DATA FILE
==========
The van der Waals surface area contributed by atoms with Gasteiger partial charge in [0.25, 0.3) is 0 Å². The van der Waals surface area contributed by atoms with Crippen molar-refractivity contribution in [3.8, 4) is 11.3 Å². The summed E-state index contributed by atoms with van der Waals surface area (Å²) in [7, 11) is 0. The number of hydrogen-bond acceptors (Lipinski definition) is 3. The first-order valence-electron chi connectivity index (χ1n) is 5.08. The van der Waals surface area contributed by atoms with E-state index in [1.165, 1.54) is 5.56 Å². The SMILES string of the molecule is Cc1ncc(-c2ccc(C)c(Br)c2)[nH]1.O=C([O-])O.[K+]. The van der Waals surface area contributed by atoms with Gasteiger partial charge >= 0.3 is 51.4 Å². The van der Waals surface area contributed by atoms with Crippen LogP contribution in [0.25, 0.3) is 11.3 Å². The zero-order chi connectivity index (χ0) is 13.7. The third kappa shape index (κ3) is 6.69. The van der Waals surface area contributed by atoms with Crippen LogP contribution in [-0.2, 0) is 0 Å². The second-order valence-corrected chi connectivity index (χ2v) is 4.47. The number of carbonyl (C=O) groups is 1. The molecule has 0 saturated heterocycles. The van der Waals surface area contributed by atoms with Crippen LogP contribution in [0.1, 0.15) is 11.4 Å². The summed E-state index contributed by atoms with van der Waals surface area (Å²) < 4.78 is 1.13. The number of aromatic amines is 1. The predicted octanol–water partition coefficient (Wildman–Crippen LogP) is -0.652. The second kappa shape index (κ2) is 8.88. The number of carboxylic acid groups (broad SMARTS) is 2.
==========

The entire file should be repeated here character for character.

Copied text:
The van der Waals surface area contributed by atoms with Gasteiger partial charge in [0.25, 0.3) is 0 Å². The van der Waals surface area contributed by atoms with Crippen molar-refractivity contribution in [3.8, 4) is 11.3 Å². The summed E-state index contributed by atoms with van der Waals surface area (Å²) in [7, 11) is 0. The number of hydrogen-bond acceptors (Lipinski definition) is 3. The first-order valence-electron chi connectivity index (χ1n) is 5.08. The van der Waals surface area contributed by atoms with E-state index in [1.165, 1.54) is 5.56 Å². The SMILES string of the molecule is Cc1ncc(-c2ccc(C)c(Br)c2)[nH]1.O=C([O-])O.[K+]. The van der Waals surface area contributed by atoms with Gasteiger partial charge >= 0.3 is 51.4 Å². The van der Waals surface area contributed by atoms with Crippen LogP contribution in [0.25, 0.3) is 11.3 Å². The zero-order chi connectivity index (χ0) is 13.7. The third kappa shape index (κ3) is 6.69. The van der Waals surface area contributed by atoms with Crippen LogP contribution in [-0.2, 0) is 0 Å². The second-order valence-corrected chi connectivity index (χ2v) is 4.47. The number of carbonyl (C=O) groups is 1. The molecule has 0 saturated heterocycles. The van der Waals surface area contributed by atoms with Crippen LogP contribution in [0.1, 0.15) is 11.4 Å². The summed E-state index contributed by atoms with van der Waals surface area (Å²) < 4.78 is 1.13. The number of aromatic amines is 1. The predicted octanol–water partition coefficient (Wildman–Crippen LogP) is -0.652. The second kappa shape index (κ2) is 8.88. The number of carboxylic acid groups (broad SMARTS) is 2.